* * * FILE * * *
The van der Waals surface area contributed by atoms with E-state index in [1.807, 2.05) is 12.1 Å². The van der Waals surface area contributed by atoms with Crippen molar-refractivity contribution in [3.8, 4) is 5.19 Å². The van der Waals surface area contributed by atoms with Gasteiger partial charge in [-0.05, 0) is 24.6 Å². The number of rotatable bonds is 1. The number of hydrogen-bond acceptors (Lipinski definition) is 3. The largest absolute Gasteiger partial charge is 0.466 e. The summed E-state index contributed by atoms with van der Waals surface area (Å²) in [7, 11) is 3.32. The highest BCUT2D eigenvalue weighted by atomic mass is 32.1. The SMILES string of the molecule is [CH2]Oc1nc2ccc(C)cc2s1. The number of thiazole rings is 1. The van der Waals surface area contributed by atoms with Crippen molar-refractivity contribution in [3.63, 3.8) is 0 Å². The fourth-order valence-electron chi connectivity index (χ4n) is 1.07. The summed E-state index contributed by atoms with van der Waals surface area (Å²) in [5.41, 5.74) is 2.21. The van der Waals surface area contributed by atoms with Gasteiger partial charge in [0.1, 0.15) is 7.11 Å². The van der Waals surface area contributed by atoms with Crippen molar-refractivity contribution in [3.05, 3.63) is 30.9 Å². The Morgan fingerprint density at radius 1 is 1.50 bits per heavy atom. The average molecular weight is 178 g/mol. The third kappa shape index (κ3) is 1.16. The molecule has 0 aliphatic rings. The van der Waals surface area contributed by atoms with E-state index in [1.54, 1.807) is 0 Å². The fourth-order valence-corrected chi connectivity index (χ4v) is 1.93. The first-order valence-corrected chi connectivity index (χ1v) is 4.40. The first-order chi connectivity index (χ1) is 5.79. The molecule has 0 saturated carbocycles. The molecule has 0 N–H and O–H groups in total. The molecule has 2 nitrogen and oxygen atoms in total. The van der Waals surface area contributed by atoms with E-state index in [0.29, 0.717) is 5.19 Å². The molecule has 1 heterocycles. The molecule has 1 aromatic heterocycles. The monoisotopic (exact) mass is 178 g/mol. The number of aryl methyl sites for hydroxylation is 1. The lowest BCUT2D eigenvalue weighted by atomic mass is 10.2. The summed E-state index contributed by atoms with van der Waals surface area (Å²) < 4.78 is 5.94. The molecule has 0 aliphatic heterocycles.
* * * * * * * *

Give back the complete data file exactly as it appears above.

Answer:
The van der Waals surface area contributed by atoms with E-state index in [1.807, 2.05) is 12.1 Å². The van der Waals surface area contributed by atoms with Crippen molar-refractivity contribution in [3.8, 4) is 5.19 Å². The van der Waals surface area contributed by atoms with Gasteiger partial charge in [-0.05, 0) is 24.6 Å². The number of rotatable bonds is 1. The number of hydrogen-bond acceptors (Lipinski definition) is 3. The largest absolute Gasteiger partial charge is 0.466 e. The summed E-state index contributed by atoms with van der Waals surface area (Å²) in [7, 11) is 3.32. The highest BCUT2D eigenvalue weighted by atomic mass is 32.1. The SMILES string of the molecule is [CH2]Oc1nc2ccc(C)cc2s1. The number of thiazole rings is 1. The van der Waals surface area contributed by atoms with Crippen molar-refractivity contribution in [3.63, 3.8) is 0 Å². The fourth-order valence-electron chi connectivity index (χ4n) is 1.07. The summed E-state index contributed by atoms with van der Waals surface area (Å²) in [5.41, 5.74) is 2.21. The van der Waals surface area contributed by atoms with Gasteiger partial charge in [0.1, 0.15) is 7.11 Å². The van der Waals surface area contributed by atoms with Crippen molar-refractivity contribution in [3.05, 3.63) is 30.9 Å². The Morgan fingerprint density at radius 1 is 1.50 bits per heavy atom. The average molecular weight is 178 g/mol. The third kappa shape index (κ3) is 1.16. The molecule has 0 aliphatic rings. The van der Waals surface area contributed by atoms with E-state index in [1.54, 1.807) is 0 Å². The fourth-order valence-corrected chi connectivity index (χ4v) is 1.93. The first-order valence-corrected chi connectivity index (χ1v) is 4.40. The first-order chi connectivity index (χ1) is 5.79. The molecule has 0 saturated carbocycles. The molecule has 0 N–H and O–H groups in total. The molecule has 2 nitrogen and oxygen atoms in total. The van der Waals surface area contributed by atoms with E-state index in [0.29, 0.717) is 5.19 Å². The molecule has 1 heterocycles. The molecule has 1 aromatic heterocycles. The monoisotopic (exact) mass is 178 g/mol. The number of aryl methyl sites for hydroxylation is 1. The lowest BCUT2D eigenvalue weighted by atomic mass is 10.2. The summed E-state index contributed by atoms with van der Waals surface area (Å²) < 4.78 is 5.94. The molecule has 0 aliphatic heterocycles.